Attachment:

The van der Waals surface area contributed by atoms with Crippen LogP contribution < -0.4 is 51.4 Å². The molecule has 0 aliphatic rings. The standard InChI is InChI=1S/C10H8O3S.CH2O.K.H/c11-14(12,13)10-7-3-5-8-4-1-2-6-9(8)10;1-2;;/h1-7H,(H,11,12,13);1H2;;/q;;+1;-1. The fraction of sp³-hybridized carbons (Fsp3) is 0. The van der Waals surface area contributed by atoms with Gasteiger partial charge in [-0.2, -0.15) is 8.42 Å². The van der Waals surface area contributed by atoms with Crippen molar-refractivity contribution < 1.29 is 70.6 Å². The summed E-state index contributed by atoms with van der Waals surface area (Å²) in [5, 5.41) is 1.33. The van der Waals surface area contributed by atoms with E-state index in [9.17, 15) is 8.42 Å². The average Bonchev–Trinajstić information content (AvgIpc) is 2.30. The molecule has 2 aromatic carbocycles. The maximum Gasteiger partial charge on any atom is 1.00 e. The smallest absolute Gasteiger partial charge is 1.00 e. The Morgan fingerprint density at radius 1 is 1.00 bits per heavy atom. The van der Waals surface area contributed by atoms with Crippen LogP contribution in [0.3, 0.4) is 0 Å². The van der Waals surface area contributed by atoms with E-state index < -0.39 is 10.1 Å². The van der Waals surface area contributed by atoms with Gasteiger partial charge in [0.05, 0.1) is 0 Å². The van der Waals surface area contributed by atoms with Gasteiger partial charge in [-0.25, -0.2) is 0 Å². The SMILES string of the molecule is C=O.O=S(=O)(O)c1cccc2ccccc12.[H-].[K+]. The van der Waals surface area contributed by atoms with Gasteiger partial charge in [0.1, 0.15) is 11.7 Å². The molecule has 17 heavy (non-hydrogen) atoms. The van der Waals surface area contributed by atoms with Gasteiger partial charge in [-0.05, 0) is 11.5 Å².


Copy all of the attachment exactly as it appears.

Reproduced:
The van der Waals surface area contributed by atoms with Crippen LogP contribution < -0.4 is 51.4 Å². The molecule has 0 aliphatic rings. The standard InChI is InChI=1S/C10H8O3S.CH2O.K.H/c11-14(12,13)10-7-3-5-8-4-1-2-6-9(8)10;1-2;;/h1-7H,(H,11,12,13);1H2;;/q;;+1;-1. The fraction of sp³-hybridized carbons (Fsp3) is 0. The van der Waals surface area contributed by atoms with Gasteiger partial charge in [-0.2, -0.15) is 8.42 Å². The van der Waals surface area contributed by atoms with Crippen molar-refractivity contribution < 1.29 is 70.6 Å². The summed E-state index contributed by atoms with van der Waals surface area (Å²) in [5, 5.41) is 1.33. The van der Waals surface area contributed by atoms with E-state index in [9.17, 15) is 8.42 Å². The average Bonchev–Trinajstić information content (AvgIpc) is 2.30. The molecule has 2 aromatic carbocycles. The maximum Gasteiger partial charge on any atom is 1.00 e. The smallest absolute Gasteiger partial charge is 1.00 e. The Morgan fingerprint density at radius 1 is 1.00 bits per heavy atom. The van der Waals surface area contributed by atoms with Crippen LogP contribution in [0.3, 0.4) is 0 Å². The van der Waals surface area contributed by atoms with E-state index < -0.39 is 10.1 Å². The van der Waals surface area contributed by atoms with Gasteiger partial charge in [0.05, 0.1) is 0 Å². The van der Waals surface area contributed by atoms with Gasteiger partial charge in [-0.25, -0.2) is 0 Å². The SMILES string of the molecule is C=O.O=S(=O)(O)c1cccc2ccccc12.[H-].[K+]. The van der Waals surface area contributed by atoms with Gasteiger partial charge in [0.1, 0.15) is 11.7 Å². The molecule has 17 heavy (non-hydrogen) atoms. The van der Waals surface area contributed by atoms with Gasteiger partial charge in [-0.05, 0) is 11.5 Å².